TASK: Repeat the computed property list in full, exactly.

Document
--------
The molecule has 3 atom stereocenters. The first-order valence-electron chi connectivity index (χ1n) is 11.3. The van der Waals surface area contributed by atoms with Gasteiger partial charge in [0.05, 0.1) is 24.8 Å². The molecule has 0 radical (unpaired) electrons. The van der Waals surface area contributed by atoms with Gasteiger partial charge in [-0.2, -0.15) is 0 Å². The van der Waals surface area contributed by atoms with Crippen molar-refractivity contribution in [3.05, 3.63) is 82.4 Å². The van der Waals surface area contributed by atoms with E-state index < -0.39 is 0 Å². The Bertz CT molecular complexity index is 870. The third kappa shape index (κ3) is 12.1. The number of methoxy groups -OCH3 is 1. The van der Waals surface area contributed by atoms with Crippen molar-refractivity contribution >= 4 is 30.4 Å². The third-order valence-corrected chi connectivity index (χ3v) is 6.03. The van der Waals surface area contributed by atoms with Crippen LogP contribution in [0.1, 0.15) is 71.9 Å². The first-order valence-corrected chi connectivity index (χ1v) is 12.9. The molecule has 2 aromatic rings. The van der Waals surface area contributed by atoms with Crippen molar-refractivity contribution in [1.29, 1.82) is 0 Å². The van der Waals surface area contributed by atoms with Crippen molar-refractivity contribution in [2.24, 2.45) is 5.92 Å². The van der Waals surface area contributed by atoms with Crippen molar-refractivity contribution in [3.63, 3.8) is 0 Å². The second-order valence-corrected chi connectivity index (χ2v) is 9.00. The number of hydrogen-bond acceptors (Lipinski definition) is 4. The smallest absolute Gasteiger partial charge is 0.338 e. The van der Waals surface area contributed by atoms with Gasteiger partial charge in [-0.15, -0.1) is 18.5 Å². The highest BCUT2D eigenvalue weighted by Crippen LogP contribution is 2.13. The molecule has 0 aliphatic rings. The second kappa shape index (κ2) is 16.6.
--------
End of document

The molecule has 3 atom stereocenters. The first-order valence-electron chi connectivity index (χ1n) is 11.3. The van der Waals surface area contributed by atoms with Gasteiger partial charge in [0.05, 0.1) is 24.8 Å². The molecule has 0 radical (unpaired) electrons. The van der Waals surface area contributed by atoms with Gasteiger partial charge in [-0.2, -0.15) is 0 Å². The van der Waals surface area contributed by atoms with Crippen molar-refractivity contribution in [3.05, 3.63) is 82.4 Å². The van der Waals surface area contributed by atoms with E-state index < -0.39 is 0 Å². The Bertz CT molecular complexity index is 870. The third kappa shape index (κ3) is 12.1. The number of methoxy groups -OCH3 is 1. The van der Waals surface area contributed by atoms with Crippen molar-refractivity contribution >= 4 is 30.4 Å². The third-order valence-corrected chi connectivity index (χ3v) is 6.03. The van der Waals surface area contributed by atoms with Crippen LogP contribution in [0.1, 0.15) is 71.9 Å². The first-order valence-corrected chi connectivity index (χ1v) is 12.9. The molecule has 2 aromatic rings. The van der Waals surface area contributed by atoms with Crippen molar-refractivity contribution in [1.29, 1.82) is 0 Å². The van der Waals surface area contributed by atoms with Crippen molar-refractivity contribution in [2.24, 2.45) is 5.92 Å². The van der Waals surface area contributed by atoms with Crippen molar-refractivity contribution in [3.63, 3.8) is 0 Å². The second-order valence-corrected chi connectivity index (χ2v) is 9.00. The number of hydrogen-bond acceptors (Lipinski definition) is 4. The smallest absolute Gasteiger partial charge is 0.338 e. The van der Waals surface area contributed by atoms with Gasteiger partial charge in [-0.15, -0.1) is 18.5 Å². The highest BCUT2D eigenvalue weighted by Crippen LogP contribution is 2.13. The molecule has 0 aliphatic rings. The second kappa shape index (κ2) is 16.6.